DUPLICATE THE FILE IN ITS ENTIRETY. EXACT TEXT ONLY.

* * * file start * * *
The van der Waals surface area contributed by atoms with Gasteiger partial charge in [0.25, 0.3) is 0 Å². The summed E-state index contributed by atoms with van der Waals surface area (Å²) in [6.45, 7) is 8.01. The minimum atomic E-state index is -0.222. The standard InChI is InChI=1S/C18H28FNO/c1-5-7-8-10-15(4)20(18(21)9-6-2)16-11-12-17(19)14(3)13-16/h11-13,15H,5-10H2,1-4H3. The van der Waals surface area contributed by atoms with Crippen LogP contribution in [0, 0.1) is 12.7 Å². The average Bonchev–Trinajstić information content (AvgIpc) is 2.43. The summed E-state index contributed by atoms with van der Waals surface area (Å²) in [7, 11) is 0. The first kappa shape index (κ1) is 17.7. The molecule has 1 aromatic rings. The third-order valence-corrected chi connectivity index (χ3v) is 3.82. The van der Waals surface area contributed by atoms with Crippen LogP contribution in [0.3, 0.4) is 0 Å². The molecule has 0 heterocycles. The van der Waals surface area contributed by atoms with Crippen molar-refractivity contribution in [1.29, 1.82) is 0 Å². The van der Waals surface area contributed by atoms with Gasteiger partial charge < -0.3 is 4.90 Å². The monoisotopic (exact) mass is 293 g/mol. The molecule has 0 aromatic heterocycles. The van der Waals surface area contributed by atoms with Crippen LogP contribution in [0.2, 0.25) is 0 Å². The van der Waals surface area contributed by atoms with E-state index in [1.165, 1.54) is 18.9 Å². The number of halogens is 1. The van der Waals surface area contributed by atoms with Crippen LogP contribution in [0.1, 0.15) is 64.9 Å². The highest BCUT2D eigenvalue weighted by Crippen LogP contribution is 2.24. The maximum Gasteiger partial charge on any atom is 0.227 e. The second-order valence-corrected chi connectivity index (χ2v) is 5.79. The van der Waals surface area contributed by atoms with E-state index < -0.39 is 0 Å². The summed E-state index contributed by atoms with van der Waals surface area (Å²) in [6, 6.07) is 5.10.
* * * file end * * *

The van der Waals surface area contributed by atoms with Gasteiger partial charge in [0.25, 0.3) is 0 Å². The summed E-state index contributed by atoms with van der Waals surface area (Å²) in [6.45, 7) is 8.01. The minimum atomic E-state index is -0.222. The standard InChI is InChI=1S/C18H28FNO/c1-5-7-8-10-15(4)20(18(21)9-6-2)16-11-12-17(19)14(3)13-16/h11-13,15H,5-10H2,1-4H3. The van der Waals surface area contributed by atoms with Crippen LogP contribution in [0, 0.1) is 12.7 Å². The average Bonchev–Trinajstić information content (AvgIpc) is 2.43. The summed E-state index contributed by atoms with van der Waals surface area (Å²) in [7, 11) is 0. The first kappa shape index (κ1) is 17.7. The molecule has 1 aromatic rings. The third-order valence-corrected chi connectivity index (χ3v) is 3.82. The van der Waals surface area contributed by atoms with Crippen LogP contribution in [0.3, 0.4) is 0 Å². The molecule has 0 heterocycles. The van der Waals surface area contributed by atoms with Crippen molar-refractivity contribution in [1.29, 1.82) is 0 Å². The van der Waals surface area contributed by atoms with Gasteiger partial charge < -0.3 is 4.90 Å². The monoisotopic (exact) mass is 293 g/mol. The molecule has 0 aromatic heterocycles. The van der Waals surface area contributed by atoms with Crippen LogP contribution in [0.2, 0.25) is 0 Å². The van der Waals surface area contributed by atoms with E-state index in [1.165, 1.54) is 18.9 Å². The number of halogens is 1. The van der Waals surface area contributed by atoms with Crippen LogP contribution in [0.1, 0.15) is 64.9 Å². The highest BCUT2D eigenvalue weighted by Crippen LogP contribution is 2.24. The maximum Gasteiger partial charge on any atom is 0.227 e. The second-order valence-corrected chi connectivity index (χ2v) is 5.79. The van der Waals surface area contributed by atoms with E-state index < -0.39 is 0 Å². The summed E-state index contributed by atoms with van der Waals surface area (Å²) in [6, 6.07) is 5.10.